Address of John Paul II to the Members of the Scotus Commission
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To the Most Reverend Father Giacomo Bini
Minister General of the Order of Friars Minor
1. First of all, I am pleased to greet you, Father Giacomo Bini, the members of the Scotus Commission and all who are involved in the General Secretariate for Formation and Studies. I affectionately greet the entire Order of the Friars Minor.
I am very grateful for the gift of volume VIII of the Opera Omnia of Bl. John Duns Scotus that contains the last part of Book II of the Ordinatio, the last and most important work of the Doctor subtilis.
Bl. John Duns Scotus is a well-known person in Catholic philosophy and theology, whom my Predecessor Pope Paul VI described in his Apostolic Letter Alma Parens, of 14 July 1966, as "the perfector" of St Bonaventure, "the most distinguished representative" of the Franciscan School.
On that occasion, Paul VI asserted that in Duns Scotus' writings "latent certe ferventque Sancti Francisci Asisinatis perfectionis pulcherrima forma et seraphici spiritus ardores" (the beautiful form of the perfection of St Francis of Assisi and the fervour of his seraphic spirit are certainly hidden and yet present); he added that from the theological treasures of his works can be taken precious ideas for "peaceful conversations" between the Catholic Church and the other Christian confessions (cf. AAS 58  609-614).
2. The works of Duns Scotus, reprinted several times in previous centuries, needed a thorough revision to clear them of the many errors of the copyists and of the annotations added by his disciples. It was no longer possible to study Scotus using those editions. A serious critical edition, based on the manuscripts was needed. This was also necessary for the works of St Bonaventure and St Thomas.
The Minister General of the Order of Friars Minor and his Definitorium entrusted the work to a special team of scholars, who were named the Scotus Commission and were established at the Pontifical Athenaeum Antonianum of Rome. To date they have published twelve volumes. With great dedication they have identified and indicated the direct and indirect sources that Scotus used in his writing. The footnotes contain all the useful and necessary information for a better understanding of the thought of this great Teacher of the Franciscan School.
Duns Scotus, with his splendid doctrine on the primacy of Christ, on the Immaculate Conception, on the primary value of the Revelation and of the Magisterium of the Church, on the authority of the Pope, on the capability of human reason to make the great truths of faith accessible, at least in part, and to show their non-contradictory nature, is even today a pillar of Catholic theology, an original Teacher, full of ideas and incentives for an ever more complete knowledge of the truth of the faith.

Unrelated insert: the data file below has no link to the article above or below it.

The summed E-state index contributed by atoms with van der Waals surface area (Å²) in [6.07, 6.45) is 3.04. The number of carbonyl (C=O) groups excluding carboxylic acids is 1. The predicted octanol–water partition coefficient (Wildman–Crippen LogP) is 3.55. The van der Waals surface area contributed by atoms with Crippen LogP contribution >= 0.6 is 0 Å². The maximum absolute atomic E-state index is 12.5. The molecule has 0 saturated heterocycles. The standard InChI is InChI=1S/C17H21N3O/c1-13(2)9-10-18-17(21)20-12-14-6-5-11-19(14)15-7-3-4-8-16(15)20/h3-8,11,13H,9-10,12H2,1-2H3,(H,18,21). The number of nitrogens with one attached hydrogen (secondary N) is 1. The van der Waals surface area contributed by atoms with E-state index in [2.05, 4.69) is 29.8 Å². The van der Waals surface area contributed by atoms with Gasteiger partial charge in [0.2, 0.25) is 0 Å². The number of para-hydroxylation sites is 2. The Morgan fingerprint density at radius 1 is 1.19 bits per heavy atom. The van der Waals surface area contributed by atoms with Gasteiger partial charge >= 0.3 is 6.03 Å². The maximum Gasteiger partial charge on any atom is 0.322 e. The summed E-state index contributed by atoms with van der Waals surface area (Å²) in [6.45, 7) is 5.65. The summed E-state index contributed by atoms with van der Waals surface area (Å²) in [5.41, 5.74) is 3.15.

3. Dear members of the Scotus Commission, I am delighted to encourage your work since, as the Ratio Studiorum Ordinis Fratrum Minorum says: "the research centres of the Order, such as the Scotus Commission, through their scientific and editorial activity, carry out a service of primary importance regarding the conservation and transmission of the Order's historical, philosophical, theological and spiritual patrimony" (124). I am happy to take this opportunity to encourage the young friars to undertake studies so as to continue teaching and research at the Order's research centres.
I express the wish that in 2004, the year of the 150th anniversary of the Dogma of the Immaculate Conception of the Blessed Virgin Mary, the Scotus Commission may publish the 20th volume which will contain Book III of the Lectura, still unpublished, in which for the first time Duns Scotus defended the Marian privilege and earned himself the title of "Doctor of Mary Immaculate".
I entrust to the Queen of the Franciscan Order the work of the Commission, while to you, Father Minister General, to all who are present with you and to all those who make your activity possible, I impart my heartfelt Blessing.
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